It is recommended that classification of soft tissue sarcoma in the abdomen and pelvis is done according to WHO guidelines. The American Joint Committee on Cancer (AJCC)/International Union Against Cancer (UICC) staging classification system is based on several factors. Its use in routine clinical practice is limited.
The TNM system describes the extension of the disease at presentation.
- (T) size of the tumor
- (N) whether or not the sarcoma cells have spread to the lymph nodes, which in most soft tissue sarcoma patients is very rare
- (M) whether or not the sarcoma cells have spread or metastasized to other parts of the body
The AJCC/UICC system also stresses the histopathological or malignancy grading. This component assesses how abnormal the cancer cells look under a microscope and how quickly the tumor is likely to grow and spread. It is also often called tumor grade.
A four-point scale has been commonly used until recently:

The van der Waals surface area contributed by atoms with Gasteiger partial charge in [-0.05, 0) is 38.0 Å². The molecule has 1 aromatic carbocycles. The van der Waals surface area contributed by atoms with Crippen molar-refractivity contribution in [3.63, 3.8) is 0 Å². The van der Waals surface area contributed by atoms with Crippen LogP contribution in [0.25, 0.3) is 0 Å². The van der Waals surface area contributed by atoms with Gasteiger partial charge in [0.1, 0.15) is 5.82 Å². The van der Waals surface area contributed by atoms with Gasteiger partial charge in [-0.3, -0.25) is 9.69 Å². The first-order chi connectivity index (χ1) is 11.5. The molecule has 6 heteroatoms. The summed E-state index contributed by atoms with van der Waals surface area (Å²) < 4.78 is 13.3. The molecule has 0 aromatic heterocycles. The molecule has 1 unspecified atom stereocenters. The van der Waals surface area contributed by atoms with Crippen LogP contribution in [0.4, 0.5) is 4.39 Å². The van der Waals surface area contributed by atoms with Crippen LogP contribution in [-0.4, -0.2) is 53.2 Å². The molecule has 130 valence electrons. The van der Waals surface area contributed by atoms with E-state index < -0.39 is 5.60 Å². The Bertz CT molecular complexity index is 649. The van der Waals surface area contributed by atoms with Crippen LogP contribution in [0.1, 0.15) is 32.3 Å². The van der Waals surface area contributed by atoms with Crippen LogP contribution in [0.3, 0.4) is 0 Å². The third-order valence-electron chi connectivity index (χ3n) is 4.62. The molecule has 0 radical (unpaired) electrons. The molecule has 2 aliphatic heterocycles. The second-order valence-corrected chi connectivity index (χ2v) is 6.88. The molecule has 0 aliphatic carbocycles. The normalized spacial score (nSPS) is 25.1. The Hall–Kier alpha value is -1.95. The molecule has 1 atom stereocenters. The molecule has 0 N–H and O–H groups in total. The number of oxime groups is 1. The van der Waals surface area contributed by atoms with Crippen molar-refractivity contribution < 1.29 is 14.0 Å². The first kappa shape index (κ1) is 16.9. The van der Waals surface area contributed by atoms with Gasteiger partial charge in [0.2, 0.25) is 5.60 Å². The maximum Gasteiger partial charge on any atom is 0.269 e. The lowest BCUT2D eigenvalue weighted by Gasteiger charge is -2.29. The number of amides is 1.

- Grade I and II are low-grade malignant (constitute about 30% of all tumors)
- Grade III and IV are high-grade malignant (constitute about 70% of all tumors)
It is becoming more common to use a three-point scale (French system) where grade 3 is the most aggressive.
Other histopathological factors that are not part of the staging system but may be important for prognosis of soft tissue sarcomas include growth pattern, necrosis and vessel invasion.
The staging system used for gynecological sarcomas is the same as for endometrial cancer (FIGO). Specific staging of gynecological sarcomas is under development.